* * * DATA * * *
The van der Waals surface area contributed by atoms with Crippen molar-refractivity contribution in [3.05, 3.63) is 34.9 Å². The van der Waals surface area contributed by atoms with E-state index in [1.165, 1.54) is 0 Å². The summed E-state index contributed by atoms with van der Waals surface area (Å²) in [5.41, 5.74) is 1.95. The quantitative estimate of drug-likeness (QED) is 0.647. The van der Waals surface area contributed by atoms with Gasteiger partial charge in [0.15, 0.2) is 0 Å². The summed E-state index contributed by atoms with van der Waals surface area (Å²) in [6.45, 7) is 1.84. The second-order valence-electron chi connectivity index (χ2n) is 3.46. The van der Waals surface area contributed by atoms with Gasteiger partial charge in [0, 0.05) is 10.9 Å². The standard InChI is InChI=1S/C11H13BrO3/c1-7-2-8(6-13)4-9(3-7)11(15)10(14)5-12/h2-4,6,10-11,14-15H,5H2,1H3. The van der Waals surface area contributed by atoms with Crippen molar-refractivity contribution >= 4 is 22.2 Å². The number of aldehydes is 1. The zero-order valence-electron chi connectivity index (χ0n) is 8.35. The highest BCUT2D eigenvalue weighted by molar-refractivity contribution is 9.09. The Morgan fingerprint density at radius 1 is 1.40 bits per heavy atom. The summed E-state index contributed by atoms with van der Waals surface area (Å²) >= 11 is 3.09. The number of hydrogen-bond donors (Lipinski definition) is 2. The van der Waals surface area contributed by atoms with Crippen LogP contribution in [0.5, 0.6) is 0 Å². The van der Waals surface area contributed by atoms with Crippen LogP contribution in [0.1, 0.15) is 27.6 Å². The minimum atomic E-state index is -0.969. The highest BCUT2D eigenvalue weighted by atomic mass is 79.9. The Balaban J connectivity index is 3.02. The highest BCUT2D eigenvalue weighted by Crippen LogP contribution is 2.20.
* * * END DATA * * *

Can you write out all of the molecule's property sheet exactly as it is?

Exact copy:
The van der Waals surface area contributed by atoms with Crippen molar-refractivity contribution in [3.05, 3.63) is 34.9 Å². The van der Waals surface area contributed by atoms with E-state index in [1.165, 1.54) is 0 Å². The summed E-state index contributed by atoms with van der Waals surface area (Å²) in [5.41, 5.74) is 1.95. The quantitative estimate of drug-likeness (QED) is 0.647. The van der Waals surface area contributed by atoms with Gasteiger partial charge in [0.15, 0.2) is 0 Å². The summed E-state index contributed by atoms with van der Waals surface area (Å²) in [6.45, 7) is 1.84. The second-order valence-electron chi connectivity index (χ2n) is 3.46. The van der Waals surface area contributed by atoms with Gasteiger partial charge in [0, 0.05) is 10.9 Å². The standard InChI is InChI=1S/C11H13BrO3/c1-7-2-8(6-13)4-9(3-7)11(15)10(14)5-12/h2-4,6,10-11,14-15H,5H2,1H3. The van der Waals surface area contributed by atoms with Crippen molar-refractivity contribution >= 4 is 22.2 Å². The number of aldehydes is 1. The zero-order valence-electron chi connectivity index (χ0n) is 8.35. The highest BCUT2D eigenvalue weighted by molar-refractivity contribution is 9.09. The Morgan fingerprint density at radius 1 is 1.40 bits per heavy atom. The summed E-state index contributed by atoms with van der Waals surface area (Å²) >= 11 is 3.09. The number of hydrogen-bond donors (Lipinski definition) is 2. The van der Waals surface area contributed by atoms with Crippen LogP contribution in [0.5, 0.6) is 0 Å². The van der Waals surface area contributed by atoms with Crippen LogP contribution in [0.1, 0.15) is 27.6 Å². The minimum atomic E-state index is -0.969. The highest BCUT2D eigenvalue weighted by atomic mass is 79.9. The Balaban J connectivity index is 3.02. The highest BCUT2D eigenvalue weighted by Crippen LogP contribution is 2.20.